‘We miss your facts’, a student at my school crossing post offered. ‘Well, here’s something, did you know that President Abraham Lincoln had a great sense of humor?’ No, she didn’t and neither did other students. I didn’t, either, until I recently read* more about Lincoln.

‘His pictures always show him looking sad or serious’, another commented. ‘Well, he was often sad and serious. He had much to be both sad and serious about in his life’.

One can get a potpourri of facts by reading.

This is the stuff we talk about at the Curbside Classroom. Facts. But there’s more. And the kids love the ‘more’.

He changed the world for the better. Dr. Jonas Salk did that. I was working on March 26th and reminded the kids about Dr. Salk and his successful research into developing a polio vaccine on this date in 1953. We discussed what we…

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The Art Show – Part 3 Finale

Every child is an artist.
~Pablo Picasso~

dream my painting and then paint my dream.
~Vincent van Gogh~

Painting is poetry that is seen rather than felt.
~Leonardo da Vinci~

Great art picks up where nature ends.
~Marc Chagall~

It took me a lifetime to paint like a child.
~Pablo Picasso~


Posted in art, Early Education, Expressing words and feelings, Imagination, Inspiration, Quotes, Teaching young children, The Arts, Uncategorized, wonder | Tagged , , , , , , | 78 Comments

Be kind…

Simple + Beautiful = Simply Beautiful. Kindness matters. Thank you, Michelle.

Putting My Feet in the Dirt

“You can’t change the way a person acts towards you, but you can change the way you respond.”  ~M

Photo credit:

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The Art Show – Part 2

In Part 1 children were introduced to real artist tools, and also to music played with record albums on a record player.  Music inspires art.  It goes into your ears, then your brain and your heart.  Then it shoots out your fingers like magic to help you paint.

Part 2
We started with fun painting.  Since we’re learning about Italy, we decided to paint with spaghetti.  We dipped cooked pasta into paint and then dropped it from the loft onto paper.  It was messy, fun, and very creative.  Children returned to their painting to add a single spaghetti noodle dipped in black paint as a highlight.

In this way, children learned that an important work of art isn’t created in a day.  Artists return to their painting over and over again until they are satisfied.  From this point forward, all the art children painted was open ended; they could work on a painting as many times as they needed to get it ‘just right’.

Every day we put a record album on the record player, either Vivaldi or Beethoven, and painted.  We made different types of art, and children could choose what they wanted to do.  Some children decided to paint with thick gold paint and add jewels to resemble Early Renaissance art.

Some children were fascinated with Venice.  They used a collection of items to create the bridges that cross the canal.  Sparkly blue scrapbook paper, painting with a loofa, craft sticks, and real stones made some great art.  Other children were fascinated with actual masterpieces and wanted to recreate the art.  It is amazing what happens after a child is empowered with ‘I can’.  The children’s paintings are remarkably close to the original!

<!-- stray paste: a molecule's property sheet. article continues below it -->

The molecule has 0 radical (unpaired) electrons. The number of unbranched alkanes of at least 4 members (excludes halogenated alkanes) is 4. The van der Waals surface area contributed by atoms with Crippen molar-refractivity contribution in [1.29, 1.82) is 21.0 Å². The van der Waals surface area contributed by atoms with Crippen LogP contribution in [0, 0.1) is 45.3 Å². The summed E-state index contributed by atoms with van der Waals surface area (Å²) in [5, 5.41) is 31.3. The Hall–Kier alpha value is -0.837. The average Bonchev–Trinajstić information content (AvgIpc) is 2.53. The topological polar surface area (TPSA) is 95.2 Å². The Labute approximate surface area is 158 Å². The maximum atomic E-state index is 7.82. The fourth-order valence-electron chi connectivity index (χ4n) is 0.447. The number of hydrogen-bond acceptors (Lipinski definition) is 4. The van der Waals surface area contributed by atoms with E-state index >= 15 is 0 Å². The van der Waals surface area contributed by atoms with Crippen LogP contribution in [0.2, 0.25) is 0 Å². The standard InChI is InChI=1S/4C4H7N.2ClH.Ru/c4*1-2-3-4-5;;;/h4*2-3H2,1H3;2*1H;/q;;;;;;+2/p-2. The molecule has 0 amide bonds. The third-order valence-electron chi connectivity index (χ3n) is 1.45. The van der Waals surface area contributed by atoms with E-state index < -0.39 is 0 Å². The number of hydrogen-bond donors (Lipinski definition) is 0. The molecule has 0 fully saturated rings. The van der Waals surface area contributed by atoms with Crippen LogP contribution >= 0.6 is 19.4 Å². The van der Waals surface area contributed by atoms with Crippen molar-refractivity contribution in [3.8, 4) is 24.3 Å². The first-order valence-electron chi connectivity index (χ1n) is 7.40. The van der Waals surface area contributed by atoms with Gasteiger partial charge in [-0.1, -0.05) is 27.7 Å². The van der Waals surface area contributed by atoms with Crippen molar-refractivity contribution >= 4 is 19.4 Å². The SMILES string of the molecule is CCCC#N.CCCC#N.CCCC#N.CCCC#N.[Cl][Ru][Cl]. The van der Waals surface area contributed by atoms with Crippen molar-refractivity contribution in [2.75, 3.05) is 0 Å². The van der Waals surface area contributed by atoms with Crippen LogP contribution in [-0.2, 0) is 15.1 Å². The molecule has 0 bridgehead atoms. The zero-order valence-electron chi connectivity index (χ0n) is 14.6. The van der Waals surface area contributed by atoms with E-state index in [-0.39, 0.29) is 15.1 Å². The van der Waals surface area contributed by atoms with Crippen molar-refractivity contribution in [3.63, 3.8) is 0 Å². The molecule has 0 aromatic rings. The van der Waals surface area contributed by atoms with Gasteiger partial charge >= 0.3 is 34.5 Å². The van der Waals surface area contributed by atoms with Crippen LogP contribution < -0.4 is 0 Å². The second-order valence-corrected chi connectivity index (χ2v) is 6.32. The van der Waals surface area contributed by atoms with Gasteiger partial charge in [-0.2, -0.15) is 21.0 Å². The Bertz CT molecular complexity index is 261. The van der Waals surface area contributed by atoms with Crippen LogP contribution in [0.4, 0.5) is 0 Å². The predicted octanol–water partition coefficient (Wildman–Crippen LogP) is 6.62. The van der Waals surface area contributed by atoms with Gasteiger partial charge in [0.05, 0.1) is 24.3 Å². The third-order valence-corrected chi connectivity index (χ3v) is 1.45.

Large Blue Horses, By Franz Marc

Wanderer Above the Sea of Fog,
by Caspar David Friedrich

And of course, some children wanted to paint the Mona Lisa, after we really studied her and wrote what we saw.  Children often see more than adults do.  The background in her painting seemed to be what interested children the most.  Have you ever looked at it carefully?

Mona Lisa
~Tell Me a Story~
There are trees.
There’s a river.
Beautiful sky.
There’s a castle.
Her neck is white.
I like her.
She’s feeling happy.
There’s sand along the road, maybe a beach.
The water goes from one side to the other.
She might be a mermaid that turned into a human.
Is she smiling? Yes (10)  N0 (4)

Since this was portrait painting, children wanted to paint the Mona Lisa… but they really wanted to paint Gloria.  We called this the Mona Gloria.

The most popular paintings were straight from the heart; letting that music shoot out your fingers like magic so you can paint.  Colors and shapes that have abandon.  Feel good paintings.

There is one last thing that makes a painting a masterpiece – a title.  Every important work of art has a name.  Children certainly know Starry Night.  So, when all the paintings were finished, each child gave their masterpiece a name.  There is ‘A Busy Scene’ (above), ‘Charlotte’, ‘Water’, ‘Blue Beads’, ‘The Bridge of the Water’ and so on.  Icing on the cake.

We had a Zoom with all of our families to show them our masterpieces.  It was wonderful!  Children beamed and talked about their art.  Families were thrilled.  My co-teacher and I hang the Art Show this weekend.  Stay tuned for the Part 3 finale.


Posted in art, Early Education, Gloria, Inspiration, joy, The Arts | Tagged , , , , , | 88 Comments